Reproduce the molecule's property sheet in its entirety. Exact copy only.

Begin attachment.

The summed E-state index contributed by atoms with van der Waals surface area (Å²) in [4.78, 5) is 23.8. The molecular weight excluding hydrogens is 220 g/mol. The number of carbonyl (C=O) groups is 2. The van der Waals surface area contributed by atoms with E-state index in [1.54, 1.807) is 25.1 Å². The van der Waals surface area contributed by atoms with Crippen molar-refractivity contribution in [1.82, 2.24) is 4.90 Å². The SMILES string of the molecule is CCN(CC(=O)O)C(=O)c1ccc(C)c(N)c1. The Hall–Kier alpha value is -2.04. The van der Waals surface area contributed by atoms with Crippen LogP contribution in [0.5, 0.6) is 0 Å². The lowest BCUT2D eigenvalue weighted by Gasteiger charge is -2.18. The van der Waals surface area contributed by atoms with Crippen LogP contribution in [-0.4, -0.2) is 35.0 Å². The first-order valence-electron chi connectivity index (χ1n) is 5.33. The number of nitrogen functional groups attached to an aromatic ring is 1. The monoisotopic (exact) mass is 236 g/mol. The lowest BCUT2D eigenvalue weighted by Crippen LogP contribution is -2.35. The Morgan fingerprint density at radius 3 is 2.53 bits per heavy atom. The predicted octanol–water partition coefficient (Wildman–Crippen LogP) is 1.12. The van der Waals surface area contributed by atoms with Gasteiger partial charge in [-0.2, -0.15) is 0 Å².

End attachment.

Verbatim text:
The summed E-state index contributed by atoms with van der Waals surface area (Å²) in [4.78, 5) is 23.8. The molecular weight excluding hydrogens is 220 g/mol. The number of carbonyl (C=O) groups is 2. The van der Waals surface area contributed by atoms with E-state index in [1.54, 1.807) is 25.1 Å². The van der Waals surface area contributed by atoms with Crippen molar-refractivity contribution in [1.82, 2.24) is 4.90 Å². The SMILES string of the molecule is CCN(CC(=O)O)C(=O)c1ccc(C)c(N)c1. The Hall–Kier alpha value is -2.04. The van der Waals surface area contributed by atoms with Crippen LogP contribution in [0.5, 0.6) is 0 Å². The lowest BCUT2D eigenvalue weighted by Gasteiger charge is -2.18. The van der Waals surface area contributed by atoms with Crippen LogP contribution in [-0.4, -0.2) is 35.0 Å². The first-order valence-electron chi connectivity index (χ1n) is 5.33. The number of nitrogen functional groups attached to an aromatic ring is 1. The monoisotopic (exact) mass is 236 g/mol. The lowest BCUT2D eigenvalue weighted by Crippen LogP contribution is -2.35. The Morgan fingerprint density at radius 3 is 2.53 bits per heavy atom. The predicted octanol–water partition coefficient (Wildman–Crippen LogP) is 1.12. The van der Waals surface area contributed by atoms with Gasteiger partial charge in [-0.2, -0.15) is 0 Å².